Twenty!

Right now. At 39, on the last day of the season, Mike Mussina is a 20-game winner. He becomes the oldest pitcher to win 20 games for the first time. I’m sitting here in Mussina’s Stanford jersey with a coffee table full of early Mussina cards, and even after doing work all day, just able to watch the ESPN.com box, I’m thrilled. 6 IN, 3 H, 0 R, 3 K, 20-9.

“He is undecided about whether to keep pitching, but if this was his last game, he went out on a highlight,” Tyler Kepner writes in a quick take for the Times. LoHud Yankees offers a Bullwinkle salute. Thank you to 11-year-old Patrick for picking the right baseball hero.

No Gastbusters to be found in Boston

The last few weeks, I had a bad feeling. Cito Gaston couldn’t return to the field without something going wrong for Mike Mussina.

At first, it appeared Gaston’s return would not allow Mike to win another game, ever. Mike broke his disaster streak last fall against the Jays, and Cito needed revenge. The run-support issues that plagued Mike’s middle years were back, and two solid games went to waste.

This blog’s local hero remained stuck on 10 wins for the season and 260 for his career. While we couldn’t expect wins in every game, the timing was suspicious. The first of the two losses — complete with an odd error and an ordered walk — came the very day of Cito’s rehiring.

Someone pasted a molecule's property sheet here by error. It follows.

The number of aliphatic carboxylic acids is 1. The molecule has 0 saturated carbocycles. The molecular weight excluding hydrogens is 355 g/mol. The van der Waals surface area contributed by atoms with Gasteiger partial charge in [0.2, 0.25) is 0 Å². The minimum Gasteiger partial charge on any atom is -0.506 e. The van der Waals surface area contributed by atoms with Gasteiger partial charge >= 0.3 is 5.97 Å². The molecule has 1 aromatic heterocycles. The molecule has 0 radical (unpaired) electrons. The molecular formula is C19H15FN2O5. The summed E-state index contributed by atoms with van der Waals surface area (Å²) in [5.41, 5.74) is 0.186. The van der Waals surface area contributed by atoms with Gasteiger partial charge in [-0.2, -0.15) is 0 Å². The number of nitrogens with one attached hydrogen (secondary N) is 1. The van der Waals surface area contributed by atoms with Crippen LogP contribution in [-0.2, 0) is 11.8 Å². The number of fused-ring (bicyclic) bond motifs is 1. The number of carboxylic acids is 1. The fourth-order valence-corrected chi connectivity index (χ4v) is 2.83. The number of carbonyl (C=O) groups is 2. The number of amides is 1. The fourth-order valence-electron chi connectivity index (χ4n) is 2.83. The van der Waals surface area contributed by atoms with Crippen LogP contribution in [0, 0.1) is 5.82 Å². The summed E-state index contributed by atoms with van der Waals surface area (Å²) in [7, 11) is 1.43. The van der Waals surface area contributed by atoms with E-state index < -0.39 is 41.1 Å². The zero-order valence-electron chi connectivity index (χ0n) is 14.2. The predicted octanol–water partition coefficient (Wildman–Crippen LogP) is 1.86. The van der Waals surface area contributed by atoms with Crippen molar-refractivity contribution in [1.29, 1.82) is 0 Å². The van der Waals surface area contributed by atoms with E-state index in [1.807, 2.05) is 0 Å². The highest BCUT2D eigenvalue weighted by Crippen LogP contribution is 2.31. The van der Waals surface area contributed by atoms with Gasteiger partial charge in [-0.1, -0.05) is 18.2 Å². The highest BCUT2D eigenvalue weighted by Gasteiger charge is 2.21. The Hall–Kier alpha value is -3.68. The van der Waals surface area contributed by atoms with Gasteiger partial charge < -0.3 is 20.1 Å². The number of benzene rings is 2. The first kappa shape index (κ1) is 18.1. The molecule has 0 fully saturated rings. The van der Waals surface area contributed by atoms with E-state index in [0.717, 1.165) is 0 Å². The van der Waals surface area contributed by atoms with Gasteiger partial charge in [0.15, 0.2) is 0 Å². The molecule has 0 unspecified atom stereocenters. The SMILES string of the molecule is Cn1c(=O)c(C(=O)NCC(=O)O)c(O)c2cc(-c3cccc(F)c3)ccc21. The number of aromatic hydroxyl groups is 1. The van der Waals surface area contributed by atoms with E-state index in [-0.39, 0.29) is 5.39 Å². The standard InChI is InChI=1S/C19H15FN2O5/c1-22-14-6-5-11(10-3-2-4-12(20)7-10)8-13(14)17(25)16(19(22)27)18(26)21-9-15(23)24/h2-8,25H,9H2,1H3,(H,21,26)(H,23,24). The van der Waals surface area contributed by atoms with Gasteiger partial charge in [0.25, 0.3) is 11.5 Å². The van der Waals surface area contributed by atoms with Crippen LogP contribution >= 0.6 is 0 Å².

It was notable, then, when the Yankees went to the edge but held onto Mike’s victory Saturday. Strategic Failure chalked up the win. After a strange bout of lightheadedness forced Mike from the game, Mariano wasn’t himself for most of the ninth. He hit two Red Sox batters and missed pitches by feet. You could feel Gaston’s spirit messing with forces of nature. But we all learned something: If you hit Manny three times with the ball, you reverse the curse of Gaston.

Almost. One beast destroyed, we inevitably thought of what could go wrong next. And the All-Star Game became our Stay Puft Marshmallow Man. Gaston the Gastonian took a new form, and the snub arrived within a day. It had to happen. Had Mussina taken the field at Yankee Stadium, the resident good ghosts would’ve been too strong for the absent Gaston. Without a presence at the coming game, like he had in ’93, Cito made sure to get to Mike ahead of time.

One examined AL manager Terry Francona’s explanation of the snub and understood the true forces at work. “Because of who he is and who he represents, we talked long and hard about what is right,” said Francona, who curiously has “Tito” for a nickname and once worked in Canada. “Ultimately, what it came down to is, to do that, somebody would have been left off that is really deserving and that would have been difficult to do. So our decision was difficult because of again, who he is and the respect for the team he plays for. But to get that, we would have had to do something wrong.”

The deranged ramblings of a man possessed? Absolutely.